Who exactly is in charge of worker safety on offshore oil rigs? You might assume that worker safety had been given to the nation’s worker safety regulatory body, the Occupational Safety and Health Administration (OSHA). But in 1979, the responsibility of regulating working conditions on the water fell to the Coast Guard, who in 2003 delegated worker safety on anchored rigs to the Minerals Management Service (MMS).
This “jurisdictional mishmash” (as Rep. George Miller (D-CA), chair of the House Education and Labor Committee, puts it) has left no clear standards for safety or regulation on oil rigs like Deepwater Horizon, and the tangle of responsibility between OSHA, MMS, and the Coast Guard stands in the way of fixing this problem.
In order to prevent future catastrophes like the deaths of 11 workers and injury of 17 others on April 20th, the new face of MMS, the Bureau of Ocean Energy Management, Regulation and Enforcement (BOE) is acting to draft a safety standard, called a process safety management (PSM) rule. This should be a step in the right direction; OSHA has had a similar PSM rule in effect for onshore oil refineries and drill rigs, and has even fined BP a record $87.4 million after an explosion at a Texas City refinery in 2005.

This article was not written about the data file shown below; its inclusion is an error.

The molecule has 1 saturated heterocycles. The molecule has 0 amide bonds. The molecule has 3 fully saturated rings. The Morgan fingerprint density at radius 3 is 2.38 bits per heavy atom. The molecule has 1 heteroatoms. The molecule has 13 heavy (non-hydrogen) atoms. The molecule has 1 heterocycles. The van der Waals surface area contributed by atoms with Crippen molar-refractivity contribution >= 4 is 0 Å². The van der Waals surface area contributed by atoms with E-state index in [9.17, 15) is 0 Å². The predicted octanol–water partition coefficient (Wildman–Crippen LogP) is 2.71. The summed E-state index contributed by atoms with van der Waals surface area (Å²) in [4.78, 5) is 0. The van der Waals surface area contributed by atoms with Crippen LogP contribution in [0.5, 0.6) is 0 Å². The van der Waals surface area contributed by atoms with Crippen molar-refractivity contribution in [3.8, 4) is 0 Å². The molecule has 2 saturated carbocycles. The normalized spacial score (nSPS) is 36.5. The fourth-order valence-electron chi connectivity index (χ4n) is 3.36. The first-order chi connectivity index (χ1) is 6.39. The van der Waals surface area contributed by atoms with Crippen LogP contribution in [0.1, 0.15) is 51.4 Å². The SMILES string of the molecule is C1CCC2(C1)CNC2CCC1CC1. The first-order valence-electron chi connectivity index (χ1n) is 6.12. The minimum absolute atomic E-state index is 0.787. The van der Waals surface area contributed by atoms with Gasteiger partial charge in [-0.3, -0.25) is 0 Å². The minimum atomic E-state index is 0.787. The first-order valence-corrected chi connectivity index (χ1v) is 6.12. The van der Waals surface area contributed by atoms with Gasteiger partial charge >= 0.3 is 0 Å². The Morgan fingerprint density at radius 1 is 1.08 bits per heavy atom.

But BOE has not collaborated with—or even consulted with—OSHA in this process. They are, however, working with data from the American Petroleum Institute, representing big oil industry interests. When BOE was known as the MMS, a District Manager with the agency told the Department of the Interior inspector general, "Obviously, we're all oil industry." Between 2006 and 2009, 30 platform employees working in the Gulf of Mexico were killed in accidents and 1,300 were injured. The maximum fine MMS imposed for these cases was only $25,000, resulting in a total of $20 million in fines—just peanuts compared to the billions of dollars in profits these oil companies are raking in. Worker safety clearly has not been one of MMS’s priorities, and they have not done it well.
When we have a separate agency devoted to the protection of laborers, it doesn’t make sense at all that the responsibility to ensure these workers’ safety lies with MMS. OSHA already regulates worker safety on land, and is even dealing with the safety of people volunteering to clean up after BP on the coast. Why not let the people who know worker safety deal with worker safety everywhere?
-- Alex Bland